ExxonMobil Plans to Increase Production & Technology
Bringing oil and gas giants Exxon and Mobil Corp. together last
year has gone more smoothly than management anticipated, pushing
earnings to record levels, and management said last week it will
use that extra money for new projects, more research and more
technology to improve the bottom line in the years to come.
Along with the other good news for investors, ExxonMobil
announced it will buy back stock, and though it did not disclose
details, analysts predicted the company could repurchase as much as
7% of its shares outstanding in the next five years at a cost of
about $20 billion.
It was all CEO Lee Raymond's show at the second-quarter meeting,
as he spoke at length with investors and the media about the
company's present state and future plans. Calling the merger
"essentially complete," he said it has gone faster than he expected
when the $80 billion deal was first announced (see NGI, Dec. 7,
1998). By 2002, the new company plans to cut 19,000 jobs --- 3,000
more than first expected, or about 15% of its 1998 workforce of
123,000. All told, the company expects the merger-related savings
to add $1.6 billion to net income this year, $1.9 billion in 2001
and $3 billion in 2002.
What has helped smooth the path has been the synergies between
Exxon and Mobil, Raymond explained. Technology, similar projects
and a similar philosophy have spurred growth and eliminated
"Our early success is a tribute to our employees, who have
reacted with great enthusiasm and creativity," Raymond told
investors. "It is through their exceptional efforts that all of
this has happened faster and on a larger scale than we predicted."
Reviewing all of the company's operations worldwide, Raymond
said that the success of the upstream division will build on the
large inventory of development projects. The projects, some of
which date back to the 1970s, are worldwide, with a "key growth
area" in North America, especially Alaska's North Slope, Canada's
Mackenzie Delta, offshore eastern Canada and in the deepwater Gulf
More than $11 billion will be spent on oil and gas exploration
worldwide this year, and the company plans to spend another $13
billion in the next four years. Even though oil and gas prices are
increasing, Raymond said the long-term spending will go more slowly
because most of the anticipated projects are long-term.
"We have an unparalleled inventory of gas resources in key areas
worldwide, including 57 Tcf of proven reserves and over 180 Tcf of
total discovered resources," Raymond said. "Our commercialization
capabilities encompass both our depth of marketing experience
around the world and also our expanding portfolio of gas
development technologies, including LNG, gas-to-liquids and high
Raymond said that the company's "leading research program" is
poised to deliver technology to "significantly reduce the cost of
delivering gas to markets." ExxonMobil has pipeline and LNG sales
in more than 25 countries. He said that the company's combined
history provides an "excellent foundation for the future we see in
the natural gas business."
As the demand for natural gas expands, "we see our activities
growing substantially" in both traditional markets and "newly
emerging markets," Raymond told investors. "Growth will occur in
both pipeline and LNG markets and longer term, we expect gas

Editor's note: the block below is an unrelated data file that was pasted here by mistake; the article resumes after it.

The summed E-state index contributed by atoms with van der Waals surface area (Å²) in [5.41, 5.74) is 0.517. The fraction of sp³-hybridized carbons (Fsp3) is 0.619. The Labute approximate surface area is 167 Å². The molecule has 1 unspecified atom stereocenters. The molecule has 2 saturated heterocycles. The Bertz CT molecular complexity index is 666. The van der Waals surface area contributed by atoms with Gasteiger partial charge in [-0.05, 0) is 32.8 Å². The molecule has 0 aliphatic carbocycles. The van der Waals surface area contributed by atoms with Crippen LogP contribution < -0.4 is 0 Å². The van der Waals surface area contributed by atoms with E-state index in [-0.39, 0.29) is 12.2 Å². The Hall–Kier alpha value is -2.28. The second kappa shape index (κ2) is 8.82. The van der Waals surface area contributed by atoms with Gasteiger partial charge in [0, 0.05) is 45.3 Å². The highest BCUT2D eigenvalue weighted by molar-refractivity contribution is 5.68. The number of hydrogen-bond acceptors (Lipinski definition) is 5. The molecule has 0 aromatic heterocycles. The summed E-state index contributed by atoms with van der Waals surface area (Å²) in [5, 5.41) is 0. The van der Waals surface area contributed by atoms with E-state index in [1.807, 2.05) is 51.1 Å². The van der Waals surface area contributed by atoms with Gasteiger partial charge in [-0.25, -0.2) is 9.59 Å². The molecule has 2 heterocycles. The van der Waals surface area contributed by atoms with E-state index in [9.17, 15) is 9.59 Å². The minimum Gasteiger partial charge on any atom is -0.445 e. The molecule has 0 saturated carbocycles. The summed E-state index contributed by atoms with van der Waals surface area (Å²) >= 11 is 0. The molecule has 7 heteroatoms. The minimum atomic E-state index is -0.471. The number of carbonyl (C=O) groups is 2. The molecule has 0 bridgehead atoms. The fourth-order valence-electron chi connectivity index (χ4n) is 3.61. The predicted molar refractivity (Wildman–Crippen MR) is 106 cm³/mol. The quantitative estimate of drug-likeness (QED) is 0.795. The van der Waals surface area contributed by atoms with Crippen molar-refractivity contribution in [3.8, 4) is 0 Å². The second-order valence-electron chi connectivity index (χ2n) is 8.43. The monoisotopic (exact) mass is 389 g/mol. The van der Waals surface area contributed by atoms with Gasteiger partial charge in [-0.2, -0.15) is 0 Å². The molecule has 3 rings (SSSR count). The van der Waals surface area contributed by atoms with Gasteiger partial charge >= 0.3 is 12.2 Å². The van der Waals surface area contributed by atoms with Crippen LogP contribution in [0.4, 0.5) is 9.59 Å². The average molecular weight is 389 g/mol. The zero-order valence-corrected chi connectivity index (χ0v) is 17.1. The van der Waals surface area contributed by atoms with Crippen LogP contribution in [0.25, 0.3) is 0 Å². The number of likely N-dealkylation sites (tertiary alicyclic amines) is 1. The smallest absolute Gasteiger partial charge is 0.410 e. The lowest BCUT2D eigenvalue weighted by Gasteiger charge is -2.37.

liquids technology applications for large projects. Leading edge
technology will be more important than ever in commercializing gas
resources in area with limited regional market potential."
ExxonMobil has a "large number of significant natural gas
projects" that will be developed in the coming years, said Raymond.
The inventory consists of three types of projects either in the
implementing, designing or planning stage. Currently, ExxonMobil
has about 30 large oil and gas projects in the implementation
stage, which are expected to develop about 3.5 billion boe of
resources at a cost of $10.5 billion, and provide an aggregate net
peak production of about 750,000 boe/d.
Another 20 large projects are in the design stage, projects for
which the company has begun front-end engineering design work.
These projects are expected to develop more than 4.5 billion boe
for a total cost of $12.5 billion, and provide an aggregate net
peak production rate of more than 900,000 boe/d.
About 50 projects fall into the planning stage, and are now
being assessed and appraised. In this stage, the company estimates
oil and gas resources at about 6.5 billion net boe to be developed
at a cost of $22 billion. These future projects could provide an
aggregate net peak production rate of more than 1.3 billion boe/d.
"This (total) inventory of large projects is expected to
contribute to a decade of profitable growth," Raymond said,
contributing about 70% of ExxonMobil's current rate of production.
Many smaller projects also are ongoing and being developed in
existing fields that will also provide a significant contribution,
he added. Of course, the projects in hand don't include anticipated
acquisitions, and Raymond said those are expected in the next few
In the first half of this year, ExxonMobil has grown liquids and
gas volumes by 2.2% over 1999 despite lower volume entitlements in
some countries because of the higher prices. "This growth is the
result of a number of new project startups in 1999 and 2000."
Over the next several years, the growing volume for new projects
is "almost totally" based on discoveries already made, said
Raymond. Taking a conservative view, "we expect to profitably grow
in liquids and natural gas volumes to about 3% per year," but he
said he suspected it would not be a "smooth, linear" growth.
Carolyn Davis, Houston